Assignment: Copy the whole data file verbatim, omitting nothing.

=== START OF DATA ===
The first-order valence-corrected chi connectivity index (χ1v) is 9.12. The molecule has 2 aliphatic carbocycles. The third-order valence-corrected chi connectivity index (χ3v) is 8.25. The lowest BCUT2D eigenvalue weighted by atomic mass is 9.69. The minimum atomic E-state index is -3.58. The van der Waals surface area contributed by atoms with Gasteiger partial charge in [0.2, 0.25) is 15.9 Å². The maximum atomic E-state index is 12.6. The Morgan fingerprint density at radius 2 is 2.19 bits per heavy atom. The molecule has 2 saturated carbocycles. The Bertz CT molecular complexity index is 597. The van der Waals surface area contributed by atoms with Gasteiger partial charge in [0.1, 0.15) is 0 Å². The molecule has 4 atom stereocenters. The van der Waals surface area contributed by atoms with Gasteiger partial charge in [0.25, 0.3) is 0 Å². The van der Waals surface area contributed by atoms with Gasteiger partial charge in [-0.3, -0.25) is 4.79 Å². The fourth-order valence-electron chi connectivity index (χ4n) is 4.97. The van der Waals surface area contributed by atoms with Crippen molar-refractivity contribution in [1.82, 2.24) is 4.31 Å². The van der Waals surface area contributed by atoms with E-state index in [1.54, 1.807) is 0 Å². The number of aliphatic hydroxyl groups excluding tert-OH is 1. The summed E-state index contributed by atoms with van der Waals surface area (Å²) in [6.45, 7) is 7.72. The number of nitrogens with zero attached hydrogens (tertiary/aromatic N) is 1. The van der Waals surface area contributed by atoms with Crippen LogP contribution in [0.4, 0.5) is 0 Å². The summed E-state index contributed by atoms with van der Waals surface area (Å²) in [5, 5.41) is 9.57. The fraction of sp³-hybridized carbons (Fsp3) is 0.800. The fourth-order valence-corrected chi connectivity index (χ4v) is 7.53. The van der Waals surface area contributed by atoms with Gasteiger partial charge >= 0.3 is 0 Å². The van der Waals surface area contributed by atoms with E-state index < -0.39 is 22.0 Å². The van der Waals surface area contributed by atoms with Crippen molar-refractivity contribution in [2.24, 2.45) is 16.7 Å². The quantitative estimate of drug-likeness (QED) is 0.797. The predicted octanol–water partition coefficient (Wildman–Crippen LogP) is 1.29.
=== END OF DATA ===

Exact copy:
The first-order valence-corrected chi connectivity index (χ1v) is 9.12. The molecule has 2 aliphatic carbocycles. The third-order valence-corrected chi connectivity index (χ3v) is 8.25. The lowest BCUT2D eigenvalue weighted by atomic mass is 9.69. The minimum atomic E-state index is -3.58. The van der Waals surface area contributed by atoms with Gasteiger partial charge in [0.2, 0.25) is 15.9 Å². The maximum atomic E-state index is 12.6. The Morgan fingerprint density at radius 2 is 2.19 bits per heavy atom. The molecule has 2 saturated carbocycles. The Bertz CT molecular complexity index is 597. The van der Waals surface area contributed by atoms with Gasteiger partial charge in [0.1, 0.15) is 0 Å². The molecule has 4 atom stereocenters. The van der Waals surface area contributed by atoms with Gasteiger partial charge in [0.25, 0.3) is 0 Å². The van der Waals surface area contributed by atoms with Gasteiger partial charge in [-0.3, -0.25) is 4.79 Å². The fourth-order valence-electron chi connectivity index (χ4n) is 4.97. The van der Waals surface area contributed by atoms with Crippen molar-refractivity contribution in [1.82, 2.24) is 4.31 Å². The van der Waals surface area contributed by atoms with E-state index in [1.54, 1.807) is 0 Å². The number of aliphatic hydroxyl groups excluding tert-OH is 1. The summed E-state index contributed by atoms with van der Waals surface area (Å²) in [6.45, 7) is 7.72. The number of nitrogens with zero attached hydrogens (tertiary/aromatic N) is 1. The van der Waals surface area contributed by atoms with Crippen LogP contribution in [0.4, 0.5) is 0 Å². The summed E-state index contributed by atoms with van der Waals surface area (Å²) in [5, 5.41) is 9.57. The fraction of sp³-hybridized carbons (Fsp3) is 0.800. The fourth-order valence-corrected chi connectivity index (χ4v) is 7.53. The van der Waals surface area contributed by atoms with Gasteiger partial charge >= 0.3 is 0 Å². The van der Waals surface area contributed by atoms with E-state index < -0.39 is 22.0 Å². The van der Waals surface area contributed by atoms with Crippen molar-refractivity contribution in [2.24, 2.45) is 16.7 Å². The quantitative estimate of drug-likeness (QED) is 0.797. The predicted octanol–water partition coefficient (Wildman–Crippen LogP) is 1.29.